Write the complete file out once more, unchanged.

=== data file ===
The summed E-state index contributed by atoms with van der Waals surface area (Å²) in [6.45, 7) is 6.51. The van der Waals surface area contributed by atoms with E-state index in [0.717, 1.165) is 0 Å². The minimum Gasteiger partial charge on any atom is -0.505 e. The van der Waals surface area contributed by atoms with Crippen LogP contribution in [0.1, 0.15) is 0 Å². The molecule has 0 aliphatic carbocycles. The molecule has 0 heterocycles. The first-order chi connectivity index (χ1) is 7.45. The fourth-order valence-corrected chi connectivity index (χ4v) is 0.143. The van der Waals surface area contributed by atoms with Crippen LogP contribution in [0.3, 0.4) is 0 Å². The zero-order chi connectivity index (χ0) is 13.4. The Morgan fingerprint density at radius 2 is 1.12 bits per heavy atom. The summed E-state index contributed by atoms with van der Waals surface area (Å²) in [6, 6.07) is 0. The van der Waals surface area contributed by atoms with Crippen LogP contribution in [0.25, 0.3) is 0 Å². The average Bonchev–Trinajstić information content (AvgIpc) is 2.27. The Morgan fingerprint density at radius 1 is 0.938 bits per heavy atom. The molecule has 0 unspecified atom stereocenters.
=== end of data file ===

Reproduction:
The summed E-state index contributed by atoms with van der Waals surface area (Å²) in [6.45, 7) is 6.51. The van der Waals surface area contributed by atoms with E-state index in [0.717, 1.165) is 0 Å². The minimum Gasteiger partial charge on any atom is -0.505 e. The van der Waals surface area contributed by atoms with Crippen LogP contribution in [0.1, 0.15) is 0 Å². The molecule has 0 aliphatic carbocycles. The molecule has 0 heterocycles. The first-order chi connectivity index (χ1) is 7.45. The fourth-order valence-corrected chi connectivity index (χ4v) is 0.143. The van der Waals surface area contributed by atoms with Crippen LogP contribution in [0.3, 0.4) is 0 Å². The zero-order chi connectivity index (χ0) is 13.4. The Morgan fingerprint density at radius 2 is 1.12 bits per heavy atom. The summed E-state index contributed by atoms with van der Waals surface area (Å²) in [6, 6.07) is 0. The van der Waals surface area contributed by atoms with Crippen LogP contribution in [0.25, 0.3) is 0 Å². The average Bonchev–Trinajstić information content (AvgIpc) is 2.27. The Morgan fingerprint density at radius 1 is 0.938 bits per heavy atom. The molecule has 0 unspecified atom stereocenters.